Many patients report being helped by spinal manipulation, and the procedure has a good safety record when performed by a skilled chiropractor. Steroid injections work by reducing inflammation at the nerve root. While usually considered a short-term measure, injections have sometimes provided longer lasting relief. For long-suffering sciatic patients, it is easy to lose patience. While a doctor may offer no easy answers, continuing medical care is essential to monitor symptoms, make sure that the condition doesn't worsen, rule out even more serious problems...and, perhaps most important, provide counsel and support.

Sciatica is a condition involving impaired movement and/or sensation in the leg, caused by damage to the sciatic nerve.

The main nerve traveling down the leg is the sciatic nerve. Pain associated with the sciatic nerve usually originates higher along the spinal cord when nerve roots become compressed or damaged from narrowing of the vertebral column or from a slipped disk. Symptoms can include tingling, numbness, or pain, which radiates to the buttocks legs and feet.

Cause, Incidence and Risk Factors

Sciatica is a form of peripheral neuropathy. It occurs when there is damage to the sciatic nerve, located in the back of the leg. This nerve controls the muscles of the back of the knee and lower leg and provides sensation to the back of the thigh, part of the lower leg and the sole of the foot. Incomplete damage to the sciatic nerve may appear identical to damage to one of the branches of the sciatic nerve (tibial nerve dysfunction or common peroneal nerve dysfunction).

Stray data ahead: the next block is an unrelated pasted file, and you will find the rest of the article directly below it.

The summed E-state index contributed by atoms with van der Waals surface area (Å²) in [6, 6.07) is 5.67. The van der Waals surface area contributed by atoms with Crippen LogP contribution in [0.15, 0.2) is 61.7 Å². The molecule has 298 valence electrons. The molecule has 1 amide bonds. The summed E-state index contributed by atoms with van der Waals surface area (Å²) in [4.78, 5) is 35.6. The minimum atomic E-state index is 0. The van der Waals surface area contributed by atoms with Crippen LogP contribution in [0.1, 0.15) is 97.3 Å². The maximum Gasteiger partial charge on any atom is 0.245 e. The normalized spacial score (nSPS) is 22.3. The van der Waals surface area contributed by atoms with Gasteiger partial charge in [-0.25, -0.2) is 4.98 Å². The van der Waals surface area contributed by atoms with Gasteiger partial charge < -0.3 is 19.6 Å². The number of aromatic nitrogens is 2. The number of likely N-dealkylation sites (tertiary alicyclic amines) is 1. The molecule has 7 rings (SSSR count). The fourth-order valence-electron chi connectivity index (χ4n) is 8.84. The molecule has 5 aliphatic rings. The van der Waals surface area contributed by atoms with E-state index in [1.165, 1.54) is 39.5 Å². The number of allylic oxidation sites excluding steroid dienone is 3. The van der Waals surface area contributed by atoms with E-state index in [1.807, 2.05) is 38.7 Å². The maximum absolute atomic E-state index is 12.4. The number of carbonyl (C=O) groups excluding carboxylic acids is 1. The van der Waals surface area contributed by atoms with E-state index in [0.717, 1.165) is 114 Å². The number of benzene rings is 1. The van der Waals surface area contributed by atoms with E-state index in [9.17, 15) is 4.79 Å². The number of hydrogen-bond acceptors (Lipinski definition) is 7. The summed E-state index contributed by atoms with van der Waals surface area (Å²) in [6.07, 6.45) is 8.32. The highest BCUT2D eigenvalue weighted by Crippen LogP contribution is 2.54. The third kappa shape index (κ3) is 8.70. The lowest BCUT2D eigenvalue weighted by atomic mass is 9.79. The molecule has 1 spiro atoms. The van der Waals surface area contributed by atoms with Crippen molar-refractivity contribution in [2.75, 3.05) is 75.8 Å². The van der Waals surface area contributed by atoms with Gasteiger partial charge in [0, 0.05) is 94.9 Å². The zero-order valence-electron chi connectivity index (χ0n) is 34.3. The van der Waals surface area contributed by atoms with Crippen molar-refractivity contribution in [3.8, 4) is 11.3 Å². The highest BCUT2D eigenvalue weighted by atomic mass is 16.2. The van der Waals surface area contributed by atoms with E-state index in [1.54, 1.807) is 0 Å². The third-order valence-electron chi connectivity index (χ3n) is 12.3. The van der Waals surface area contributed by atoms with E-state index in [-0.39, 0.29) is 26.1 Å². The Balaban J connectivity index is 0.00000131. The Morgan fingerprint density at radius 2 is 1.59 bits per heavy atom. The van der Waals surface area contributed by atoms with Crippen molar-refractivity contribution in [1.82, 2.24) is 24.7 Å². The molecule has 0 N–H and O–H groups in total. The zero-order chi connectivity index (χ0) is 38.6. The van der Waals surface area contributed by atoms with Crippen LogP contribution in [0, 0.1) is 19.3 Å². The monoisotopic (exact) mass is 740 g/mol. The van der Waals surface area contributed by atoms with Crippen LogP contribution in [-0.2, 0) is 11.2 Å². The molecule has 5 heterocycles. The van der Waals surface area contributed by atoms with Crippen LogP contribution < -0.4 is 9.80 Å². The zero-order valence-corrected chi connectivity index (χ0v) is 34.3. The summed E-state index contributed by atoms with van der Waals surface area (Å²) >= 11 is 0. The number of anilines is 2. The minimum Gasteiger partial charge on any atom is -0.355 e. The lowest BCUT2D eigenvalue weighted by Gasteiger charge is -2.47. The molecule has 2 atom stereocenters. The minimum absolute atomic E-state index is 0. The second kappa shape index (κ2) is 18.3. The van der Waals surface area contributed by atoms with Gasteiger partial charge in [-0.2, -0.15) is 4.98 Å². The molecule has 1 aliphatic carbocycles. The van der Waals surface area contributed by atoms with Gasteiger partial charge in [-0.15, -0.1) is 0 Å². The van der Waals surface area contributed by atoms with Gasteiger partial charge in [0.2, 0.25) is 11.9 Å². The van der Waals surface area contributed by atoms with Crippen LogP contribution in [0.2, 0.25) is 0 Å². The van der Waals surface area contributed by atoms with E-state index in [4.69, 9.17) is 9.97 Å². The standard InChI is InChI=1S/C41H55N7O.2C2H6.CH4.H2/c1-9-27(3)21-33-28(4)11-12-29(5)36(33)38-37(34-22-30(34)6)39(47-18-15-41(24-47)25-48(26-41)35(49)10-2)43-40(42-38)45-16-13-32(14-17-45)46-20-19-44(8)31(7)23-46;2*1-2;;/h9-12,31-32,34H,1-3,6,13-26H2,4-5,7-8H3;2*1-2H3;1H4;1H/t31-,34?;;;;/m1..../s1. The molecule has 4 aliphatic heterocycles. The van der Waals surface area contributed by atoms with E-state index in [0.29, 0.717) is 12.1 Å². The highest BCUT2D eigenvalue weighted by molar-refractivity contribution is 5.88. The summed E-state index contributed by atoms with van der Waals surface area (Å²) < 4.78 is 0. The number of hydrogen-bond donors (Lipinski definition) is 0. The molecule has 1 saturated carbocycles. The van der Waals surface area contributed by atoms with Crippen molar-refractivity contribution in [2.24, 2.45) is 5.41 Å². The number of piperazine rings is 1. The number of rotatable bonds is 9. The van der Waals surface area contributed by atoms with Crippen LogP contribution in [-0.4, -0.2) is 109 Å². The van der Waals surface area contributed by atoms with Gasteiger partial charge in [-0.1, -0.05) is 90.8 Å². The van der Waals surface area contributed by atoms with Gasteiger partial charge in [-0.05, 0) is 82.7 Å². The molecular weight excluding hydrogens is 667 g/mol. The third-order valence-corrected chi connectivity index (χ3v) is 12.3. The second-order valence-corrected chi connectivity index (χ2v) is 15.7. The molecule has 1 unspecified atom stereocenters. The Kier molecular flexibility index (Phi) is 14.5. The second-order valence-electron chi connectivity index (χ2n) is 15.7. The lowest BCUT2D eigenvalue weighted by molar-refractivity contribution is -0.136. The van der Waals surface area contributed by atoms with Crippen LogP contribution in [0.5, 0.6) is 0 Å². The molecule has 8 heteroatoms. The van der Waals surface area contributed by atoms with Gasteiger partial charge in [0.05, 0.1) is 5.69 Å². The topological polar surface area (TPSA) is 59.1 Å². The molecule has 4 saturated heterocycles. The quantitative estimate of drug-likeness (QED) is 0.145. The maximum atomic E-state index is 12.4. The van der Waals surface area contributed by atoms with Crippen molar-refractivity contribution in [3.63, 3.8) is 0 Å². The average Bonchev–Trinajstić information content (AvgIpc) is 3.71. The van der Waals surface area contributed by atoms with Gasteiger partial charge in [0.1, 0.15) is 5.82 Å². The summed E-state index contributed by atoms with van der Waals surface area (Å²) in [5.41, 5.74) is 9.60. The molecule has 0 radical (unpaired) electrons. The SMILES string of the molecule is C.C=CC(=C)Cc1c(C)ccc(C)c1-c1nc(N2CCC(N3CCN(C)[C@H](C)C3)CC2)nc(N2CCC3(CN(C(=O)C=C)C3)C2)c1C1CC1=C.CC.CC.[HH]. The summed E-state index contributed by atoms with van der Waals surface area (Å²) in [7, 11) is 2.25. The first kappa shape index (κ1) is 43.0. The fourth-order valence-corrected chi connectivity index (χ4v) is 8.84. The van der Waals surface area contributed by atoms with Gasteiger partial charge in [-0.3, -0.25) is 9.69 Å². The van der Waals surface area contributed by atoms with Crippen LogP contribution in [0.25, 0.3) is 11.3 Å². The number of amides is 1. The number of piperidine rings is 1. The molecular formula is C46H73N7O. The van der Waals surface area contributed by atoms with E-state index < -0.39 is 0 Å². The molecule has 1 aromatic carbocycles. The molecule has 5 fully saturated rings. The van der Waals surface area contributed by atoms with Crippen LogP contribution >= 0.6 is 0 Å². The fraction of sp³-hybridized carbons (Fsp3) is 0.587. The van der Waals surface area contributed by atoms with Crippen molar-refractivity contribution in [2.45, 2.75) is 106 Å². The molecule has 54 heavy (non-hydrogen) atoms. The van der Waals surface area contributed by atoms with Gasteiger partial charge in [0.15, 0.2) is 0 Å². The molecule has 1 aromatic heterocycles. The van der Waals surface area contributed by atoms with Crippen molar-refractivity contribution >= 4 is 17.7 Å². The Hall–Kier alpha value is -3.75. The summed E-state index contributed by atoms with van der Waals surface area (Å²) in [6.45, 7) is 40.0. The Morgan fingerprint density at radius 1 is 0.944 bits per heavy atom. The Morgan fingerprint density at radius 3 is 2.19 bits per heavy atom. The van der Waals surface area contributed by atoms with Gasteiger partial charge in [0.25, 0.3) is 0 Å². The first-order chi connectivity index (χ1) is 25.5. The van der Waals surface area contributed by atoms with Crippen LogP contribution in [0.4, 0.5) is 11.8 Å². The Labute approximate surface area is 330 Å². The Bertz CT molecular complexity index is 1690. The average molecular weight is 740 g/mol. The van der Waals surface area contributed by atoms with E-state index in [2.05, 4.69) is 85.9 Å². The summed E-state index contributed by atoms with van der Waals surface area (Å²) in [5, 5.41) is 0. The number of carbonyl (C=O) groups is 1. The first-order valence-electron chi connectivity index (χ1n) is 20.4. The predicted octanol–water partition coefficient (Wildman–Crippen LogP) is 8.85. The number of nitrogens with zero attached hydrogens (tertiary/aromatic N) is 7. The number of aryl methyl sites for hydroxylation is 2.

A problem in a single nerve group, such as the sciatic nerve, is classified as a mononeuropathy. The usual causes are direct trauma (often due to an injection into the buttocks), prolonged external pressure on the nerve, and pressure on the nerve from nearby body structures. It can also be caused by entrapment -- pressure on the nerve where it passes through a narrow structure. The damage slows or prevents conduction of impulses through the nerve.

The sciatic nerve is commonly injured by fractures of the pelvis, gunshot wounds, or other trauma to the buttocks or thigh. Prolonged sitting or lying with pressure on the buttocks may also injure it. Systemic diseases, such as diabetes, can typically damage many different nerves, including the sciatic nerve. The sciatic nerve may also be harmed by pressure from masses such as a tumor or abscess, or by bleeding in the pelvis.

Treatment

Treatment is aimed at maximizing mobility and independence. The cause of the nerve dysfunction should be identified and treated as appropriate. In some cases, no treatment is required and recovery is spontaneous.

Conservative treatment is usually appropriates if there was sudden onset, minimal sensation changes, no difficulty in movement, no history of trauma to the area, and no evidence on testing of degeneration of the nerve axon.

Surgical removal of lesions that press on the nerve may help in some cases. In cases of severe injury to the nerve, such as laceration, recovery may be not possible or may be limited.

Over-the-counter or prescription analgesics may be needed to control nerve pain (again check with your healthcare provider if you are pregnant). Various other medications may reduce the stabbing pains that some people experience, including phenytoin, carbamazepine, or tricyclic antidepressants such as amitriptyline. Steroids may help with nerve inflammation related to a herniated disc. Whenever possible, their use should be avoided or minimized to reduce the risk of medication side effects.

Physical therapy exercises may be appropriate for some people to maintain muscle strength. The use of braces, splints, orthopedic shoes or other appliances may help to compensate for lost or impaired function. Vocational counseling, occupational therapy, occupational changes, job retraining, or similar interventions may be recommended.

Copyright © Pregnancy.org.